(Editor’s Note: Based on input from our technical support/graphic designer/daughter Adrienne, we have revised the blog format. Hopefully this will make it easier to use. If you have problems, please let us know.)
In our first blog we jokingly said we were now homeless, but that’s not really true—we have our Airstream Flying Cloud. It has almost all the comforts of home, just in a much smaller space. Here’s a quick tour of our home for at least the next nine months.
Dining room/family room/guest bedroom — the place we spend most of our waking time in the trailer because there are not a lot of other choices.
Our TV — with an antenna on the roof we do get broadcast TV stations if we’re not staying in too remote a location.
Kitchen — gas range, microwave/convection oven, sink—what more do you need besides counter space?
Bathroom—please, only one person at a time.
Bedroom—the “queen”-size bed eliminates anything except horizontal activity.
We also have a shower but we rarely use it. (Not to imply we rarely shower, we just use the campground showers.)
So we survived the first week of our trip and are writing from Pocahontas State Park outside of Richmond, VA, home of daughters Adrienne and Lindsay. The first stop on our trip was Dreher Island State Park near Columbia, SC. The park is in the middle of a large man-made lake and our camping site was right on the water where we could launch our kayaks.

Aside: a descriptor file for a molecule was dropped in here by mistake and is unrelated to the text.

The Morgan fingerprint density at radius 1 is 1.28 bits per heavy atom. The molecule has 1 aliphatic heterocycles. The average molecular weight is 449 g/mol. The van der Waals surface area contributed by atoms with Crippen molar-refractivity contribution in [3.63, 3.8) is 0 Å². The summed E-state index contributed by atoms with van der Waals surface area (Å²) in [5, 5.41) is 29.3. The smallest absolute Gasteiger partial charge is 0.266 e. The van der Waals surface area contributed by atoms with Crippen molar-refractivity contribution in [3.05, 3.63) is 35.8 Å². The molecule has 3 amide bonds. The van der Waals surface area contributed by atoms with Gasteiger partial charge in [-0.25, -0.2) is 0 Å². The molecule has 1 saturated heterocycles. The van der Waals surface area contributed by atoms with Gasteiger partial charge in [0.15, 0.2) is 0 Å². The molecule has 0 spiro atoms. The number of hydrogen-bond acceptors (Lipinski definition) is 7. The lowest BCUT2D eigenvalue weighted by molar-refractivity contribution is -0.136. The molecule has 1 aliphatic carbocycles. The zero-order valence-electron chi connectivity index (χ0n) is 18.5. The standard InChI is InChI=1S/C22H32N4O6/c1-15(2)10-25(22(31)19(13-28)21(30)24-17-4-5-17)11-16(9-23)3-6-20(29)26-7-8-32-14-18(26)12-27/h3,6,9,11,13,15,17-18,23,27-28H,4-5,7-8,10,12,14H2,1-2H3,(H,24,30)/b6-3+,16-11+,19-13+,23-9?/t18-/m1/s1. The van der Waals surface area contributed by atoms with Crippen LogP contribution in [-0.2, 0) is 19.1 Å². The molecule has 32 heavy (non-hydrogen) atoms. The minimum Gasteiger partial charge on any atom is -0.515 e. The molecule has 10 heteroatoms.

It seemed like the ideal spot to enjoy nature until Saturday when our neighboring campers and their friends became jet-ski-riding, beer-drinking, radio-blaring, 3-year-old-screaming, partyers. As Bambi’s mother warned: “Man is in the forest.” But by Sunday the weekend campers were gone and peace and quiet was mostly restored.
Our next stop was New River State Park in northern North Carolina. The New River is a national wild and scenic river and one of the oldest in the world. Scientists believe it formed over 20 million years ago when Africa and North America were still connected as one continent. Patty dropped Ed upstream and he had a nice kayak trip back to the park, with nobody else on the river except for a few paddlers in canoes.
We also enjoyed hiking in the park through the forest that borders the river.
Our experience at these two parks reinforced Ed’s first rule for enjoying nature–go where the people aren’t.
Have a happy 4th of July!